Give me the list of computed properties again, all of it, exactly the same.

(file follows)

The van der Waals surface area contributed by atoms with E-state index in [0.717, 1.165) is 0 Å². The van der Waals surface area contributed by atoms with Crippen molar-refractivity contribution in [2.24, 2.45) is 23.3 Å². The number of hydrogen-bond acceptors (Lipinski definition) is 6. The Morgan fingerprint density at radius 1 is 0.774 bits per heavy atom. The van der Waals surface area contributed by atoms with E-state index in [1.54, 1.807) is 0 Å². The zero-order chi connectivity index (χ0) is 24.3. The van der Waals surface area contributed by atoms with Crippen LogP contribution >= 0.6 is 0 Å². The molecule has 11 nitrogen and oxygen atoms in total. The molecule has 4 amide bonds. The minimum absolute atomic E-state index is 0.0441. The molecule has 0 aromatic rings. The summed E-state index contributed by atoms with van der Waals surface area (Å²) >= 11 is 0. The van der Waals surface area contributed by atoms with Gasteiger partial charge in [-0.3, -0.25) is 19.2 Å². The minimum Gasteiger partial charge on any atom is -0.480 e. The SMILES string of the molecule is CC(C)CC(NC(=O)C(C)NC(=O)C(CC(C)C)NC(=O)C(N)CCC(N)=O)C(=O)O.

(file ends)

The van der Waals surface area contributed by atoms with E-state index in [0.717, 1.165) is 0 Å². The van der Waals surface area contributed by atoms with Crippen molar-refractivity contribution in [2.24, 2.45) is 23.3 Å². The number of hydrogen-bond acceptors (Lipinski definition) is 6. The Morgan fingerprint density at radius 1 is 0.774 bits per heavy atom. The van der Waals surface area contributed by atoms with E-state index in [1.54, 1.807) is 0 Å². The zero-order chi connectivity index (χ0) is 24.3. The van der Waals surface area contributed by atoms with Crippen LogP contribution >= 0.6 is 0 Å². The molecule has 11 nitrogen and oxygen atoms in total. The molecule has 4 amide bonds. The minimum absolute atomic E-state index is 0.0441. The molecule has 0 aromatic rings. The summed E-state index contributed by atoms with van der Waals surface area (Å²) >= 11 is 0. The van der Waals surface area contributed by atoms with Gasteiger partial charge in [-0.3, -0.25) is 19.2 Å². The minimum Gasteiger partial charge on any atom is -0.480 e. The SMILES string of the molecule is CC(C)CC(NC(=O)C(C)NC(=O)C(CC(C)C)NC(=O)C(N)CCC(N)=O)C(=O)O.